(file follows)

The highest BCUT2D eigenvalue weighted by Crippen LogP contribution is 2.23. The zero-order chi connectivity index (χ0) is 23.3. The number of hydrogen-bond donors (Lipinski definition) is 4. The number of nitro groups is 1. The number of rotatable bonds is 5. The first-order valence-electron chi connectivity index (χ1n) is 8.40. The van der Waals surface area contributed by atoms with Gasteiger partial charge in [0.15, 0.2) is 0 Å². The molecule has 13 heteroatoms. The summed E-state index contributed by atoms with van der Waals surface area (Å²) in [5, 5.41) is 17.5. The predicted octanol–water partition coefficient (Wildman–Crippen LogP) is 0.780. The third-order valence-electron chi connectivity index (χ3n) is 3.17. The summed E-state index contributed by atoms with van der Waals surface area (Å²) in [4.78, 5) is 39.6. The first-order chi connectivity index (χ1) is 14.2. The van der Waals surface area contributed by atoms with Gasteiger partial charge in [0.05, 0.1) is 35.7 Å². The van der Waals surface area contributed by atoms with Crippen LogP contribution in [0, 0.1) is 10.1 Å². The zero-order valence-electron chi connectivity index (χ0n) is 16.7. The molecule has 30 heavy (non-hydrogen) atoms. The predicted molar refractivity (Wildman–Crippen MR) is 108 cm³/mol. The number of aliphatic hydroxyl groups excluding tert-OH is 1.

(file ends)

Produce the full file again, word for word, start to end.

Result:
The highest BCUT2D eigenvalue weighted by Crippen LogP contribution is 2.23. The zero-order chi connectivity index (χ0) is 23.3. The number of hydrogen-bond donors (Lipinski definition) is 4. The number of nitro groups is 1. The number of rotatable bonds is 5. The first-order valence-electron chi connectivity index (χ1n) is 8.40. The van der Waals surface area contributed by atoms with Gasteiger partial charge in [0.15, 0.2) is 0 Å². The molecule has 13 heteroatoms. The summed E-state index contributed by atoms with van der Waals surface area (Å²) in [5, 5.41) is 17.5. The predicted octanol–water partition coefficient (Wildman–Crippen LogP) is 0.780. The third-order valence-electron chi connectivity index (χ3n) is 3.17. The summed E-state index contributed by atoms with van der Waals surface area (Å²) in [4.78, 5) is 39.6. The first-order chi connectivity index (χ1) is 14.2. The van der Waals surface area contributed by atoms with Gasteiger partial charge in [0.05, 0.1) is 35.7 Å². The van der Waals surface area contributed by atoms with Crippen LogP contribution in [0, 0.1) is 10.1 Å². The zero-order valence-electron chi connectivity index (χ0n) is 16.7. The molecule has 30 heavy (non-hydrogen) atoms. The predicted molar refractivity (Wildman–Crippen MR) is 108 cm³/mol. The number of aliphatic hydroxyl groups excluding tert-OH is 1.